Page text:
The new methodology can apply to any WTO member. Before applying the new methodology, it will be necessary to show that significant distortions exist in the economy of the exporting country as a result of state interference.


To do this the Commission will examine all the evidence presented in the course of an investigation by the EU industrial sectors. The Commission may also prepare reports describing the economies of certain countries or sectors in this context.


In parallel with the publication of changes to the EU's anti-dumping legislation, the Commission has released the first country report envisaged by the new legislation. The Commission selected China for the first report because the bulk of the EU's anti-dumping activity concerns imports from that country.


The report (published on 20th of December 2017) describes factually certain aspects of the Chinese economy, focusing on the country's macro-economy; the main production factors used in all manufacturing processes (e.g. labour, energy, etc.); and certain sectors of the economy, including steel and ceramics.


Other reports will be prepared on the basis of the same criteria: their relative importance in the EU's anti-dumping activity, as well as indications that there may be distortions related to government interventions in the economy. The next country report will concern Russia.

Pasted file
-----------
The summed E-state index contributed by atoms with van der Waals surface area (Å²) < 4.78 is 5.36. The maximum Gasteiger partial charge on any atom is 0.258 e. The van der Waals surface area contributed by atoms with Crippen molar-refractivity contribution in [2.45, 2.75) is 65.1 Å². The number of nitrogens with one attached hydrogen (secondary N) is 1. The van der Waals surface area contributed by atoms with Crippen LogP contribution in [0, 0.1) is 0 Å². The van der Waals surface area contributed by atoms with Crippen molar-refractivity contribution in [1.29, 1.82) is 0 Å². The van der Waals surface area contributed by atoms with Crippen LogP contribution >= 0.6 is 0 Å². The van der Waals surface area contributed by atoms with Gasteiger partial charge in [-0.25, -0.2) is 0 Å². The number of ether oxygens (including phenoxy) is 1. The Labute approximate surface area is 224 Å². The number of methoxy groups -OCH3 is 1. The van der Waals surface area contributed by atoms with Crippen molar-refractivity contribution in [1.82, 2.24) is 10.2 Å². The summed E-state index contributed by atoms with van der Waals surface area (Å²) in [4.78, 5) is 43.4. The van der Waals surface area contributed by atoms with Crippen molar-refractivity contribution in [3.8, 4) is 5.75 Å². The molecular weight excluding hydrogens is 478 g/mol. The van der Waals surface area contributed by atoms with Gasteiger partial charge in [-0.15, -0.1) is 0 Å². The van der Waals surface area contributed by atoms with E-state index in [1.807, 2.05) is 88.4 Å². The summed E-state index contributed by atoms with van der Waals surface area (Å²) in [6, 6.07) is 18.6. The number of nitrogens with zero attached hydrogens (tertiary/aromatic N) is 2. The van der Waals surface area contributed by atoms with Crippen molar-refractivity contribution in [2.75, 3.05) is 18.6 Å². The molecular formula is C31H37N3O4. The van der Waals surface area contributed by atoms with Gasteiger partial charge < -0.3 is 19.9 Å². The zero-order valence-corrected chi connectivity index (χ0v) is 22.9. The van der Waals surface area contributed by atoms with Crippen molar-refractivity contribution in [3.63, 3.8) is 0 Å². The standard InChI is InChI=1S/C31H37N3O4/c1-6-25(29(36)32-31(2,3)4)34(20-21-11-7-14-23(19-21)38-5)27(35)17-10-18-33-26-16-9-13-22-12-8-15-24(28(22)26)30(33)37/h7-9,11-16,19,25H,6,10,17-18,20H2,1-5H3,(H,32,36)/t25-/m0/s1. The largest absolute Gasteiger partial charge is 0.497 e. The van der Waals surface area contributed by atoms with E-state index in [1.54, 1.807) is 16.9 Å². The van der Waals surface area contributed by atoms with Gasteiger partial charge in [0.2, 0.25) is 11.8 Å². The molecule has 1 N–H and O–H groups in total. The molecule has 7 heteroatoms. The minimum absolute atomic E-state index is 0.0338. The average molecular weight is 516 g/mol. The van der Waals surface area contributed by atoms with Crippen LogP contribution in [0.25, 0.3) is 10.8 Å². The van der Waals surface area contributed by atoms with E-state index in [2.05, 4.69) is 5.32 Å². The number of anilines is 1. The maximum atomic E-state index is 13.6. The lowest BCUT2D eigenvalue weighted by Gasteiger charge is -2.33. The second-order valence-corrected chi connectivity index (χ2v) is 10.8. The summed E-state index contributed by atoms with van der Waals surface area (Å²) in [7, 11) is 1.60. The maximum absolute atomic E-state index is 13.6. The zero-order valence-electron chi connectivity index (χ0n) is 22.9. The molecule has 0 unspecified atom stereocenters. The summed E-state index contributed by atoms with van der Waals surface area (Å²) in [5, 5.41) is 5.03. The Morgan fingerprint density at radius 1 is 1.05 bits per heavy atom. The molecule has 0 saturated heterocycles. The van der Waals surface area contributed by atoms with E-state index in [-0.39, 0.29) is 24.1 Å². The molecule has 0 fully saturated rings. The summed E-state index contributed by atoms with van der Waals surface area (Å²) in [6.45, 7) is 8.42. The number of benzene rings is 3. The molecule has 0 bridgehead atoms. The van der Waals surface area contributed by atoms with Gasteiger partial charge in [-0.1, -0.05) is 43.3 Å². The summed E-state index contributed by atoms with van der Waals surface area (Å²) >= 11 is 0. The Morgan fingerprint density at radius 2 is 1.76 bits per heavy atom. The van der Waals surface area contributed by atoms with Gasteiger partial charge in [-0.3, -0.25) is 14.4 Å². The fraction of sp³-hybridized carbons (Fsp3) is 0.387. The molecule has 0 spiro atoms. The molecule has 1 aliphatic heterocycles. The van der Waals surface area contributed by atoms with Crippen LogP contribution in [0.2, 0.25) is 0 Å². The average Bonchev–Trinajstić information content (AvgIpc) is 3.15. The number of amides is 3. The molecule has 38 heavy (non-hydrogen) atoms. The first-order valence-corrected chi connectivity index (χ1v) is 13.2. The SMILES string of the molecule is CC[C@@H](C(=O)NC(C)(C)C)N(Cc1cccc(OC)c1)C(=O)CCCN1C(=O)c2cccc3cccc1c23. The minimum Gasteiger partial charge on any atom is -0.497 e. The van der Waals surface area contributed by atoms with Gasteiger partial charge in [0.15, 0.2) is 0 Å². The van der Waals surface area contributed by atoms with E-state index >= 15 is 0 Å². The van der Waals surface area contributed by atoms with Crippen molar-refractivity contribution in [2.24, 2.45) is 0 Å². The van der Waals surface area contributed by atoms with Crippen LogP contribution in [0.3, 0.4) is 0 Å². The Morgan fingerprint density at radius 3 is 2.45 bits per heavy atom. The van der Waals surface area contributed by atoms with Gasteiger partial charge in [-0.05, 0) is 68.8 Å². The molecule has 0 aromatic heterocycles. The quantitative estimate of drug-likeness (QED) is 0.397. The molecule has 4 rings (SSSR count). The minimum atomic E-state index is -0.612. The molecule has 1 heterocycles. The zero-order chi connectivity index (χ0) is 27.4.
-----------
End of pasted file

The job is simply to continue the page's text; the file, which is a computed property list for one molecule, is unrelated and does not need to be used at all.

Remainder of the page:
Thus, the EU industries may rely on the country reports as evidence to request the use of the new methodology in anti-dumping investigations. In the course of each investigation, the Commission will examine if the use of the new methodology should be applied based on all the evidence in the file. All parties concerned by an investigation, including the government of the country concerned as well as exporting producers, will have the opportunity to comment on and disprove any findings made in the reports in the course of the relevant investigations.  


Social and environmental standards can play a role under the new methodology. When selecting the appropriate representative third country for the purpose of replacing costs, besides the per capita gross national income or other relevant economic indicators, the Commission would also take into account the level of social and environmental protection in the representative source country.

 

More information on the following websites: = MEMO/17/5377; = Regulation; = The report; = Procedure guide for companies.

Source: Commission press release “EU puts in place new trade defence rules”, 20.xii.2017, in:

http://europa.eu/rapid/press-release_IP-17-5346_en.htm; Latvian version at:  http://europa.eu/rapid/press-release_IP-17-5346_lv.htm